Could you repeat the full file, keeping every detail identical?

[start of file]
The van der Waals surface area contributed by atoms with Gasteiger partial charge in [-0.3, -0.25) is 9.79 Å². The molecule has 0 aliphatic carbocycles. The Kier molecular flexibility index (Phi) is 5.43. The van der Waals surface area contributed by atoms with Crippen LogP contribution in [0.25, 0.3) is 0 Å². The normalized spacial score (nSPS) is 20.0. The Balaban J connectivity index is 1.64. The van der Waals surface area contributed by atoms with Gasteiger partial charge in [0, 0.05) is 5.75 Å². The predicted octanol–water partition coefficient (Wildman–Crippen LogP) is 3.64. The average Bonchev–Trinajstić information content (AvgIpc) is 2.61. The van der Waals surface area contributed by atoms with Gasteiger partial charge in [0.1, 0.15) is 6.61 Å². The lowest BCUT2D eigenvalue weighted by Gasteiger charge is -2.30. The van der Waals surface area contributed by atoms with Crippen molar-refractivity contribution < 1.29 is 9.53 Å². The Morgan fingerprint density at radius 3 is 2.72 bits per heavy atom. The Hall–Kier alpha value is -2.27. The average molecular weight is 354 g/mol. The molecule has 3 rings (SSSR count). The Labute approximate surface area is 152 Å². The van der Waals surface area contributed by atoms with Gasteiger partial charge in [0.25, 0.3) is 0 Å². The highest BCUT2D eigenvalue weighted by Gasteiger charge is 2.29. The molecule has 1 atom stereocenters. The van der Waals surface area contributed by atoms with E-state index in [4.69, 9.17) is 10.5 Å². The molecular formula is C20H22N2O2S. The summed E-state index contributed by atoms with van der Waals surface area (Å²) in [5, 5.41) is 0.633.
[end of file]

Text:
The van der Waals surface area contributed by atoms with Gasteiger partial charge in [-0.3, -0.25) is 9.79 Å². The molecule has 0 aliphatic carbocycles. The Kier molecular flexibility index (Phi) is 5.43. The van der Waals surface area contributed by atoms with Crippen LogP contribution in [0.25, 0.3) is 0 Å². The normalized spacial score (nSPS) is 20.0. The Balaban J connectivity index is 1.64. The van der Waals surface area contributed by atoms with Gasteiger partial charge in [0, 0.05) is 5.75 Å². The predicted octanol–water partition coefficient (Wildman–Crippen LogP) is 3.64. The average Bonchev–Trinajstić information content (AvgIpc) is 2.61. The van der Waals surface area contributed by atoms with Gasteiger partial charge in [0.1, 0.15) is 6.61 Å². The lowest BCUT2D eigenvalue weighted by Gasteiger charge is -2.30. The van der Waals surface area contributed by atoms with Crippen molar-refractivity contribution < 1.29 is 9.53 Å². The Morgan fingerprint density at radius 3 is 2.72 bits per heavy atom. The Hall–Kier alpha value is -2.27. The average molecular weight is 354 g/mol. The molecule has 3 rings (SSSR count). The Labute approximate surface area is 152 Å². The van der Waals surface area contributed by atoms with Gasteiger partial charge in [0.25, 0.3) is 0 Å². The highest BCUT2D eigenvalue weighted by Gasteiger charge is 2.29. The molecule has 1 atom stereocenters. The van der Waals surface area contributed by atoms with E-state index in [4.69, 9.17) is 10.5 Å². The molecular formula is C20H22N2O2S. The summed E-state index contributed by atoms with van der Waals surface area (Å²) in [5, 5.41) is 0.633.